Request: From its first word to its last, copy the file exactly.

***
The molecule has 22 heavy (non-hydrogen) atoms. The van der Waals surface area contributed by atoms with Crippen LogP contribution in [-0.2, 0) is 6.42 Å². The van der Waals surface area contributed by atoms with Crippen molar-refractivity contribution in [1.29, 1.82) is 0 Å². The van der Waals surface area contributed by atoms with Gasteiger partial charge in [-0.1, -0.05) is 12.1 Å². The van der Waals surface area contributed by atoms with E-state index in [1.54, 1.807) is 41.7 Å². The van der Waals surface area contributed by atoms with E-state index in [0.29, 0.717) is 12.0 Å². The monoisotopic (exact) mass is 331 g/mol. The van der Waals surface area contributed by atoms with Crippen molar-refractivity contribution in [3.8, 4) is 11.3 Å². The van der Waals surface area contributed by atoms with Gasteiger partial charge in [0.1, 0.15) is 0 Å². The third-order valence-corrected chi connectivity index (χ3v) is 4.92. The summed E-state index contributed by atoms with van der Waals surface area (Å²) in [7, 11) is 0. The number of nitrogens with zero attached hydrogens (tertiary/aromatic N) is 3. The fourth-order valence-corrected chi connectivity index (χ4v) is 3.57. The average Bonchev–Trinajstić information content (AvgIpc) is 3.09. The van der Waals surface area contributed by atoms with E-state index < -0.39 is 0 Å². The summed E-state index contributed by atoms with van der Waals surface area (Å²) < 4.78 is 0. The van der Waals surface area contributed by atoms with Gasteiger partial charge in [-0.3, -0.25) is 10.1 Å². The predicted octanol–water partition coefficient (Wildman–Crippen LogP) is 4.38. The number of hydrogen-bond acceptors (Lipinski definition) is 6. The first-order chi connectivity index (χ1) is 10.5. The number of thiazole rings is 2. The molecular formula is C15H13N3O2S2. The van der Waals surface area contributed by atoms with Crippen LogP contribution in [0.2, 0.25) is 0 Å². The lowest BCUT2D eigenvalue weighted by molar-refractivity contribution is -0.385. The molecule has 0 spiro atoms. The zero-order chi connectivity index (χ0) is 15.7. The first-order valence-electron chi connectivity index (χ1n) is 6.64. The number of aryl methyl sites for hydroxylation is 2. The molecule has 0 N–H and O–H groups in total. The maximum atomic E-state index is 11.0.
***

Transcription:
The molecule has 22 heavy (non-hydrogen) atoms. The van der Waals surface area contributed by atoms with Crippen LogP contribution in [-0.2, 0) is 6.42 Å². The van der Waals surface area contributed by atoms with Crippen molar-refractivity contribution in [1.29, 1.82) is 0 Å². The van der Waals surface area contributed by atoms with Gasteiger partial charge in [-0.1, -0.05) is 12.1 Å². The van der Waals surface area contributed by atoms with E-state index in [1.54, 1.807) is 41.7 Å². The van der Waals surface area contributed by atoms with E-state index in [0.29, 0.717) is 12.0 Å². The monoisotopic (exact) mass is 331 g/mol. The van der Waals surface area contributed by atoms with Crippen molar-refractivity contribution in [3.8, 4) is 11.3 Å². The van der Waals surface area contributed by atoms with Gasteiger partial charge in [0.1, 0.15) is 0 Å². The third-order valence-corrected chi connectivity index (χ3v) is 4.92. The summed E-state index contributed by atoms with van der Waals surface area (Å²) in [7, 11) is 0. The number of nitrogens with zero attached hydrogens (tertiary/aromatic N) is 3. The fourth-order valence-corrected chi connectivity index (χ4v) is 3.57. The average Bonchev–Trinajstić information content (AvgIpc) is 3.09. The van der Waals surface area contributed by atoms with E-state index < -0.39 is 0 Å². The summed E-state index contributed by atoms with van der Waals surface area (Å²) < 4.78 is 0. The van der Waals surface area contributed by atoms with Gasteiger partial charge in [-0.3, -0.25) is 10.1 Å². The predicted octanol–water partition coefficient (Wildman–Crippen LogP) is 4.38. The number of hydrogen-bond acceptors (Lipinski definition) is 6. The first-order chi connectivity index (χ1) is 10.5. The number of thiazole rings is 2. The molecular formula is C15H13N3O2S2. The van der Waals surface area contributed by atoms with Crippen LogP contribution in [0.2, 0.25) is 0 Å². The lowest BCUT2D eigenvalue weighted by molar-refractivity contribution is -0.385. The molecule has 0 spiro atoms. The zero-order chi connectivity index (χ0) is 15.7. The first-order valence-electron chi connectivity index (χ1n) is 6.64. The number of aryl methyl sites for hydroxylation is 2. The molecule has 0 N–H and O–H groups in total. The maximum atomic E-state index is 11.0.